Spy Glass (Glass Trilogy)
Spy Glass (Glass Trilogy)
by Maria V. Snyder
Edition: Paperback

1 of 1 people found the following review helpful
5.0 out of 5 stars Maria's work continues to impress me, 7 Nov. 2010
This is the third book in the series evolving around Opal, and I can safely say the danger and drama that she endures is three times more daunting (and dangerous) than when we first met her in Yelena's life. She feels so empty without her magic ability, which people don't understand. She also shuts people out a bit. I understand why she does this, but she is a bit dense and should tell people more about her life. I related to her so easily for all that she suffers. She hates feeling useless, not being able to help as she once did. She feels a bit smothered at home - at least until she annoys her mother, who is a real force to be reckoned with. Put her mother against her enemies, and I think her mother would win through sheer stubbornness. Although her mother doesn't have the power her enemies have. I thought that what Yelena suffered was awful, and Opal's suffering in books 1-2 (and in Yelena's study series) was dire. This book tops them all for suffering. I was so frightened for Opal. It was so bad that I was tempted to peek at the end. Thankfully friends on Twitter convinced me not to. I'm glad I didn't because the ending was a huge surprise. I was a little annoyed that Opal was still undecided who she loved best. And yes I was disappointed with the end on that front - but I understand why she chose who she did. I nearly wept for joy when Opal has a connection with magic again - it does happen a lot later on though. For this reason, and the people who enter Opal's life, I'm hoping there will be more stories involving Opal.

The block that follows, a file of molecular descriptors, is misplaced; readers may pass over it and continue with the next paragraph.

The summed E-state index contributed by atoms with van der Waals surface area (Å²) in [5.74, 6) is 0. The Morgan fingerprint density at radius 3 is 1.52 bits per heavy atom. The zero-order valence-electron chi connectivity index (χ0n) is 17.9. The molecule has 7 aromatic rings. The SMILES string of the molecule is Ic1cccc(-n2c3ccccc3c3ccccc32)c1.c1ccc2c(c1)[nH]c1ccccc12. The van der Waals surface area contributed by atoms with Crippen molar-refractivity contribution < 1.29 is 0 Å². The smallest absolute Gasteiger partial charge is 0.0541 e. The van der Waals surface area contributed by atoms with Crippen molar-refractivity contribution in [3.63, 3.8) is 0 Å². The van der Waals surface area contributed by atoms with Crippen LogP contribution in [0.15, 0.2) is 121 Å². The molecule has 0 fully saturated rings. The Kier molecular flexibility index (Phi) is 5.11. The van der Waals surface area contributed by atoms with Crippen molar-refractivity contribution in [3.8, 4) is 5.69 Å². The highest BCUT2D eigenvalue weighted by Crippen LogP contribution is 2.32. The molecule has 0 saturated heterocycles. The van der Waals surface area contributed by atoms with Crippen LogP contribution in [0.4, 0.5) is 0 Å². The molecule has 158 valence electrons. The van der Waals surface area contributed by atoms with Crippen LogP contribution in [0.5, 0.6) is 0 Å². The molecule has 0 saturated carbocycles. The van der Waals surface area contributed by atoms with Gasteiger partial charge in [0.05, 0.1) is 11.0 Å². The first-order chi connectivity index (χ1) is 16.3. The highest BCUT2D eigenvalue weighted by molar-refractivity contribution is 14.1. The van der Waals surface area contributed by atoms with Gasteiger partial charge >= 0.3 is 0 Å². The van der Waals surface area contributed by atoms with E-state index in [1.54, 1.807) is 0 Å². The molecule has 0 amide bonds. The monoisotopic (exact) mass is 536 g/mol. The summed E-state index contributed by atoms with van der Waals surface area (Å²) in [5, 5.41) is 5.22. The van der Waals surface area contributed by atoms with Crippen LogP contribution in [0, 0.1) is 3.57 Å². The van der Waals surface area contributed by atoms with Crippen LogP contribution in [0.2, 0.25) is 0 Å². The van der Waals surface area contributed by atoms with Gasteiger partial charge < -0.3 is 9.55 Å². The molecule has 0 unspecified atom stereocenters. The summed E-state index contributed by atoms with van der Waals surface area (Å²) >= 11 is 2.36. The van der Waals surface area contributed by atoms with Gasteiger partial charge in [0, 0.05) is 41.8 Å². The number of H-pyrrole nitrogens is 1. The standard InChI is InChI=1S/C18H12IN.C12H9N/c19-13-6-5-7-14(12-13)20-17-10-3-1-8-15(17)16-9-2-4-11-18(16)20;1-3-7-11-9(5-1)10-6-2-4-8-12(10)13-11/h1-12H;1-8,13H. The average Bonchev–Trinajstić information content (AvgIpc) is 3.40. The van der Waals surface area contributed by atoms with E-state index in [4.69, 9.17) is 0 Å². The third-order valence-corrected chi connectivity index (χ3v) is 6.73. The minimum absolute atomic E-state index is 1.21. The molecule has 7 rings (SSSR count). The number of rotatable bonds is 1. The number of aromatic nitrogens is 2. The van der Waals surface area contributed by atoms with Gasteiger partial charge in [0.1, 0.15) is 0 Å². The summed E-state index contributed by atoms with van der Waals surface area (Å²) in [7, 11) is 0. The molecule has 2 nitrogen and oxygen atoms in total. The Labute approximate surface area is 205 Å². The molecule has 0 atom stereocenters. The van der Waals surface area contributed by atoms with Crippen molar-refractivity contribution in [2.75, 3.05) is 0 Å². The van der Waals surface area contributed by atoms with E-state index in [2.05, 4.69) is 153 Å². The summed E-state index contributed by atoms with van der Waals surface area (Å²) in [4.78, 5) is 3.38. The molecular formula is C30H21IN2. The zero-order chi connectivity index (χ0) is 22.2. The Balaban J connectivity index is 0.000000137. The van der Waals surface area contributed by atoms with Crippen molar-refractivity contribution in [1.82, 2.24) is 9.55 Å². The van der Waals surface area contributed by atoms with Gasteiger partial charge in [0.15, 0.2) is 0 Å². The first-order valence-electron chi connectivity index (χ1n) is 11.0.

I adored the way characters from Yelena's life play a part in Opal's - although I didn't know what would happen next it was like returning home in this book. I love Valek, Janco, Ari - it was great to see him still play an important role in the story. Yes, Yelena plays a part too. I perhaps would have liked to see more of the other magicians, and perhaps expected more to happen with the magician's council, but apart from that this book was stunning, surprising, and a wonderful read. I look forward to re-reading it already.


Three By the Sea
Three By the Sea
by Mini Grey
Edition: Hardcover

2 of 3 people found the following review helpful
5.0 out of 5 stars Bonds of true friendship can never be broken permanently, 7 Nov. 2010
This review is from: Three By the Sea (Hardcover)